Other honors bestowed upon Sim saw her named a first-team United Soccer Coaches All-American, plus she earned a spot on the NCAA Division III All- Tournament Team. Closer to home, Sim became the first defender to ever receive the NESCAC Player of the Year honor, and was also named to the first-team NESCAC All-Star squad for a second time.
“I wish I could have Dani for four more years,” confessed Michelyne Pinard, who has been coaching women’s soccer at Williams for the past 16 years. “Unlike many of her teammates, she never played club soccer during the offseason, so, to me, she’s still fresh and just starting to hit her peak. She has the ability to play at the next level, but I know she’s ready to move on in another direction.” Pinard, who owns a 239-46- 29 record and whose .807 winning percentage makes her the sixth winningest coach in Div. III women’s soccer history, says the key to Sim’s success is “she’s just an incredible athlete, plus, she’s very competitive and is constantly trying to improve.”
What Pinard liked most about this national championship squad – one that went 21- 1-1 on the season and enabled her and her assistants to be honored as the United Soccer Coaches National Div. III Staff of the Year – was the way everyone on the roster had an impact on its success.
Pinard doesn’t define her players as starters or non-starters, “because we have many outstanding athletes here and I feel very comfortable calling upon any player at any time to go in and compete and I have full confidence that that’s exactly what they’ll do,” she explained. The way she described it, she didn’t have 11 starters on this year’s team, “I had 30 of them.” With Sim as the face of the franchise, NEPSAC ended up playing a huge role in the Ephs’ success this fall, as more than one-quarter of the roster – eight of 30 players – attended member schools.
“Williams College is first and foremost an academic school,” said Pinard. “The work load here is a demanding one and we’re always searching for student-athletes who can meet those demands. We search throughout the country and around the world for our student-athletes and we know first-hand that those who come here from NEPSAC schools are well prepared for the high level of academics and the high level of athletics they will find here.”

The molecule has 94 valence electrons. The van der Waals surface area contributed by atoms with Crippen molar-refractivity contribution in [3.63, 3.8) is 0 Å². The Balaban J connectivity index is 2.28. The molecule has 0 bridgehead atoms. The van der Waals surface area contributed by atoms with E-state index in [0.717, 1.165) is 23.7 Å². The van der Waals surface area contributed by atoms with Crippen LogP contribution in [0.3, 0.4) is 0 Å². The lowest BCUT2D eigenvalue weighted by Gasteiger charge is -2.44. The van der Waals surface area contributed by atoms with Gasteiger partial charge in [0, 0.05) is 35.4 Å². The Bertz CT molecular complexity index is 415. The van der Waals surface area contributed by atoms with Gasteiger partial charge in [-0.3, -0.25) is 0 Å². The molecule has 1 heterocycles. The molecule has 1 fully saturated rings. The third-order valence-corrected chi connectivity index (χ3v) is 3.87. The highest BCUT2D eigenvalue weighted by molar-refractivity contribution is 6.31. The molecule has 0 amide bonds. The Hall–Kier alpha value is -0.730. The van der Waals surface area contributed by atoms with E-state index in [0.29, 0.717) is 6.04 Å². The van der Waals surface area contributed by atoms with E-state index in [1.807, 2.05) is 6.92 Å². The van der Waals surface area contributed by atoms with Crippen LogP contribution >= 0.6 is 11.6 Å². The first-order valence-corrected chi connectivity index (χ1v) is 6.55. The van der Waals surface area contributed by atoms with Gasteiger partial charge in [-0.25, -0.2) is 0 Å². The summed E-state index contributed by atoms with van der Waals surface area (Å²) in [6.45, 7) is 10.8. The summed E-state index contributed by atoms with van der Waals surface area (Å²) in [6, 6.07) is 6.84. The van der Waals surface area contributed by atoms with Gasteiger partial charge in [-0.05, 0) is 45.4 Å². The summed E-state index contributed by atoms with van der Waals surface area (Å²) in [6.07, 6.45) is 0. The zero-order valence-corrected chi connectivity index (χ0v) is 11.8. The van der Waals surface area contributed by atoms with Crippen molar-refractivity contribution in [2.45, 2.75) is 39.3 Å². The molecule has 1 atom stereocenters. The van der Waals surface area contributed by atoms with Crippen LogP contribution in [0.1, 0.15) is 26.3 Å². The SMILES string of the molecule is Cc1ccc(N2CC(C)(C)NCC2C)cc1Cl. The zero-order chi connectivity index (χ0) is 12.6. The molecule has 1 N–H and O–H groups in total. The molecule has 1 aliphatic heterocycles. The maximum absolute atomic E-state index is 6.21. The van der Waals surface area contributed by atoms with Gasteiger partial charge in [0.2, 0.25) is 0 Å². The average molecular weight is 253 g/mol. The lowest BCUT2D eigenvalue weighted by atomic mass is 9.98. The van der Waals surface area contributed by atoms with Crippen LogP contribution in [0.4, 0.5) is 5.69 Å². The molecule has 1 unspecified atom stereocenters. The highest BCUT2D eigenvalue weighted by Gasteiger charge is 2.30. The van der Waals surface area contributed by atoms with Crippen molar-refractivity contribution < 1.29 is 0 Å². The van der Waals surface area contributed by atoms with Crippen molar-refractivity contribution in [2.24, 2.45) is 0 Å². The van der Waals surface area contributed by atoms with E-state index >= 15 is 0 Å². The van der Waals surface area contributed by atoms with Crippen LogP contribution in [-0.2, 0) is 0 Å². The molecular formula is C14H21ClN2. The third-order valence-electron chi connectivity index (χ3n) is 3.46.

In addition to Sim and Sands, Pinard got a big rookie season out of forward Sydney Jones (Choate) as she tied for fourth on the scoring charts with 11 points on five goals and one assist. Sophomore midfielder Liz Webber (Rivers), meanwhile, contributed two goals and three assists for seven points, while freshman midfielder Aspen Pierson (Rivers) posted one assist. A pair of Lawrenceville grads: junior forward Sarah Hollinger and junior back Katelyn Long both saw extensive action this past fall, as did junior forward Ana Alvarenga (Berkshire).
“I’m not surprised, but I am very gratified with the success Dani has met with at Williams College,” said Hilary Coder, Sim’s coach at Exeter. “She was such a talented athlete that she was the player who always filled in the gaps we had on the team and because of that, she sacrificed a lot of her game for the good of the team by playing three different positions here over a three-year span.”
Sim found herself situated at midfield for the Big Red her sophomore season, while she moved up to a forward slot her junior year and responded by becoming one of Exeter’s leading scorers that season with 10 goals and 10 assists for 20 points. Her senior year, however, she was switched to defense, the same position she would shine at for four years with the Ephs.
“Dani was a no-talk- all-action kind of player,” remembers Coder. “She was very even tempered and a lovely teammate … very warm and affectionate off the field. On the field, though, she was deeply competitive but without ever being overly aggressive. She had too much of a reverence for the game and her team to overstep her bounds.”